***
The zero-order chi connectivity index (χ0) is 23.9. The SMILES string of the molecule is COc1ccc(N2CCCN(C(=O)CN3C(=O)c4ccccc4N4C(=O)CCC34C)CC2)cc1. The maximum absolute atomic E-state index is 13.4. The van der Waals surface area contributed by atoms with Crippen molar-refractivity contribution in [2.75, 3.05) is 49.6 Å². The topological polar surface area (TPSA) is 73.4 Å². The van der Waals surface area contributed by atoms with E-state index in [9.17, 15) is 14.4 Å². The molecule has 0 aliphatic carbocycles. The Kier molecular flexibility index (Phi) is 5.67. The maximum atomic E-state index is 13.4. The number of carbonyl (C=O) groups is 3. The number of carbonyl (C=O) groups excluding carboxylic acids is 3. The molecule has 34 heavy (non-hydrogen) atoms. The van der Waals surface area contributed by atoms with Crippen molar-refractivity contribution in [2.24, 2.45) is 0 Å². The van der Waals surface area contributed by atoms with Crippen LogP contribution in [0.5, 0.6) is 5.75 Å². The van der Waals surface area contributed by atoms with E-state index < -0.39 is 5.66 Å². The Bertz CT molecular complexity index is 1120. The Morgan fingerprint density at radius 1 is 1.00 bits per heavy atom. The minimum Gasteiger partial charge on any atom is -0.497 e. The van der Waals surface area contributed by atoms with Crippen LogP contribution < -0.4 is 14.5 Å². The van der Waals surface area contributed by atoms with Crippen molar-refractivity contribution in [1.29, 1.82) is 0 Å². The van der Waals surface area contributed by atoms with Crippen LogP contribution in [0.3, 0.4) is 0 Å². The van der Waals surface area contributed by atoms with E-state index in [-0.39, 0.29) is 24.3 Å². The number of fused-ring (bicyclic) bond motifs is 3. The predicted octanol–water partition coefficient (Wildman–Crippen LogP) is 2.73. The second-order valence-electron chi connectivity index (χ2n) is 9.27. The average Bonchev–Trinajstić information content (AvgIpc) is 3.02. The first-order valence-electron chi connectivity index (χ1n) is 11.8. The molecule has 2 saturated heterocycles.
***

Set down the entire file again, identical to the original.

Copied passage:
The zero-order chi connectivity index (χ0) is 23.9. The SMILES string of the molecule is COc1ccc(N2CCCN(C(=O)CN3C(=O)c4ccccc4N4C(=O)CCC34C)CC2)cc1. The maximum absolute atomic E-state index is 13.4. The van der Waals surface area contributed by atoms with Crippen molar-refractivity contribution in [2.75, 3.05) is 49.6 Å². The topological polar surface area (TPSA) is 73.4 Å². The van der Waals surface area contributed by atoms with E-state index in [9.17, 15) is 14.4 Å². The molecule has 0 aliphatic carbocycles. The Kier molecular flexibility index (Phi) is 5.67. The maximum atomic E-state index is 13.4. The number of carbonyl (C=O) groups is 3. The number of carbonyl (C=O) groups excluding carboxylic acids is 3. The molecule has 34 heavy (non-hydrogen) atoms. The van der Waals surface area contributed by atoms with Crippen molar-refractivity contribution in [2.24, 2.45) is 0 Å². The van der Waals surface area contributed by atoms with Crippen LogP contribution in [0.5, 0.6) is 5.75 Å². The van der Waals surface area contributed by atoms with E-state index < -0.39 is 5.66 Å². The Bertz CT molecular complexity index is 1120. The Morgan fingerprint density at radius 1 is 1.00 bits per heavy atom. The minimum Gasteiger partial charge on any atom is -0.497 e. The van der Waals surface area contributed by atoms with Crippen LogP contribution < -0.4 is 14.5 Å². The van der Waals surface area contributed by atoms with Crippen molar-refractivity contribution in [1.29, 1.82) is 0 Å². The van der Waals surface area contributed by atoms with Crippen LogP contribution in [0.3, 0.4) is 0 Å². The van der Waals surface area contributed by atoms with E-state index in [-0.39, 0.29) is 24.3 Å². The number of fused-ring (bicyclic) bond motifs is 3. The predicted octanol–water partition coefficient (Wildman–Crippen LogP) is 2.73. The second-order valence-electron chi connectivity index (χ2n) is 9.27. The average Bonchev–Trinajstić information content (AvgIpc) is 3.02. The first-order valence-electron chi connectivity index (χ1n) is 11.8. The molecule has 2 saturated heterocycles.